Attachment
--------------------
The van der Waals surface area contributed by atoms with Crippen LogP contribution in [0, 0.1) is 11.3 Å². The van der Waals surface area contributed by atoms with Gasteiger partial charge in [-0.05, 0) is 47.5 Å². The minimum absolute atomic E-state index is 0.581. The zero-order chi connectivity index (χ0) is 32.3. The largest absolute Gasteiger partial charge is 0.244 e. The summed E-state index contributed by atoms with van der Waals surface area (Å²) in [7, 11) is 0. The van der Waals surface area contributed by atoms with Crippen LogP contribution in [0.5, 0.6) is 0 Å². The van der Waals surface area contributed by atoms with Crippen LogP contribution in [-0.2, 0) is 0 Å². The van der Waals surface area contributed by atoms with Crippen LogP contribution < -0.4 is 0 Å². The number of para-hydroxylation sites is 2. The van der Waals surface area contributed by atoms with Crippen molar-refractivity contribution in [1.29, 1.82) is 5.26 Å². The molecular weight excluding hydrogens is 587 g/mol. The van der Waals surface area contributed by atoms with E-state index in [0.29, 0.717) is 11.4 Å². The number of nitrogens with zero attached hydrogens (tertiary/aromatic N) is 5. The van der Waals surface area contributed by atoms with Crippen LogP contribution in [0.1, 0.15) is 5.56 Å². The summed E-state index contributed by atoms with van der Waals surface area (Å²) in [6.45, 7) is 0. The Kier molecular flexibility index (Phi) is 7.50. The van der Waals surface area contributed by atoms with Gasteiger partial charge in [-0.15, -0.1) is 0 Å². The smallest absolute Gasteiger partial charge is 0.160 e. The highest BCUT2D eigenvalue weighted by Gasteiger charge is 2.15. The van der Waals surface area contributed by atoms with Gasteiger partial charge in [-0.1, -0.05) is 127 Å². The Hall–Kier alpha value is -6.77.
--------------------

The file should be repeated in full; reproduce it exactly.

The van der Waals surface area contributed by atoms with Crippen LogP contribution in [0, 0.1) is 11.3 Å². The van der Waals surface area contributed by atoms with Gasteiger partial charge in [-0.05, 0) is 47.5 Å². The minimum absolute atomic E-state index is 0.581. The zero-order chi connectivity index (χ0) is 32.3. The largest absolute Gasteiger partial charge is 0.244 e. The summed E-state index contributed by atoms with van der Waals surface area (Å²) in [7, 11) is 0. The van der Waals surface area contributed by atoms with Crippen LogP contribution in [0.5, 0.6) is 0 Å². The van der Waals surface area contributed by atoms with Crippen LogP contribution in [-0.2, 0) is 0 Å². The van der Waals surface area contributed by atoms with Crippen LogP contribution < -0.4 is 0 Å². The number of para-hydroxylation sites is 2. The van der Waals surface area contributed by atoms with Crippen molar-refractivity contribution in [1.29, 1.82) is 5.26 Å². The molecular weight excluding hydrogens is 587 g/mol. The van der Waals surface area contributed by atoms with E-state index in [0.29, 0.717) is 11.4 Å². The number of nitrogens with zero attached hydrogens (tertiary/aromatic N) is 5. The van der Waals surface area contributed by atoms with Crippen LogP contribution in [0.1, 0.15) is 5.56 Å². The summed E-state index contributed by atoms with van der Waals surface area (Å²) in [6.45, 7) is 0. The Kier molecular flexibility index (Phi) is 7.50. The van der Waals surface area contributed by atoms with Gasteiger partial charge in [-0.15, -0.1) is 0 Å². The smallest absolute Gasteiger partial charge is 0.160 e. The highest BCUT2D eigenvalue weighted by Gasteiger charge is 2.15. The van der Waals surface area contributed by atoms with Gasteiger partial charge in [-0.1, -0.05) is 127 Å². The Hall–Kier alpha value is -6.77.